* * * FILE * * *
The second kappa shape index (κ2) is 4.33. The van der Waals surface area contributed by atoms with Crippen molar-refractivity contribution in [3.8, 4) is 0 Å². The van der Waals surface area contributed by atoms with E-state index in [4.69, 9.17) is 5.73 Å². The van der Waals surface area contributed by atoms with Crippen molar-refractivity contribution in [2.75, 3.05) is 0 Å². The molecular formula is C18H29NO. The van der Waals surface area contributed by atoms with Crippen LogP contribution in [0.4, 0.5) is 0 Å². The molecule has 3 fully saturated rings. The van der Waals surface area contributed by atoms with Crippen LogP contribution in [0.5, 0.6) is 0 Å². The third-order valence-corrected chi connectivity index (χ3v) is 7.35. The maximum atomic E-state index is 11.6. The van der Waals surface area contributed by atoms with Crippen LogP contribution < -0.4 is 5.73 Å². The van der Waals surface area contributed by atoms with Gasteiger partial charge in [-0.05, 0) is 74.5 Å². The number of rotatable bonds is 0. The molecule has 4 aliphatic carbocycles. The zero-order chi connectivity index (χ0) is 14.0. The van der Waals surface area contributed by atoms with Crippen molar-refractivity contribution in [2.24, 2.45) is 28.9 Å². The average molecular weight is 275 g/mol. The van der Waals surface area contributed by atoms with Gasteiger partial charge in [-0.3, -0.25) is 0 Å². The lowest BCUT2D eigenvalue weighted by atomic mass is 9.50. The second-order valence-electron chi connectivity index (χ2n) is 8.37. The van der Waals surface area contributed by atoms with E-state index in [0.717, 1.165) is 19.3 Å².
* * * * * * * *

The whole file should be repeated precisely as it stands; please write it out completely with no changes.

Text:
The second kappa shape index (κ2) is 4.33. The van der Waals surface area contributed by atoms with Crippen molar-refractivity contribution in [3.8, 4) is 0 Å². The van der Waals surface area contributed by atoms with E-state index in [4.69, 9.17) is 5.73 Å². The van der Waals surface area contributed by atoms with Crippen molar-refractivity contribution in [2.75, 3.05) is 0 Å². The molecular formula is C18H29NO. The van der Waals surface area contributed by atoms with Crippen LogP contribution in [0.4, 0.5) is 0 Å². The molecule has 3 fully saturated rings. The van der Waals surface area contributed by atoms with Crippen LogP contribution in [0.5, 0.6) is 0 Å². The third-order valence-corrected chi connectivity index (χ3v) is 7.35. The maximum atomic E-state index is 11.6. The van der Waals surface area contributed by atoms with Crippen LogP contribution < -0.4 is 5.73 Å². The van der Waals surface area contributed by atoms with Gasteiger partial charge in [-0.05, 0) is 74.5 Å². The number of rotatable bonds is 0. The molecule has 4 aliphatic carbocycles. The zero-order chi connectivity index (χ0) is 14.0. The van der Waals surface area contributed by atoms with Crippen molar-refractivity contribution in [2.24, 2.45) is 28.9 Å². The average molecular weight is 275 g/mol. The van der Waals surface area contributed by atoms with Gasteiger partial charge in [-0.3, -0.25) is 0 Å². The lowest BCUT2D eigenvalue weighted by atomic mass is 9.50. The second-order valence-electron chi connectivity index (χ2n) is 8.37. The van der Waals surface area contributed by atoms with E-state index in [0.717, 1.165) is 19.3 Å².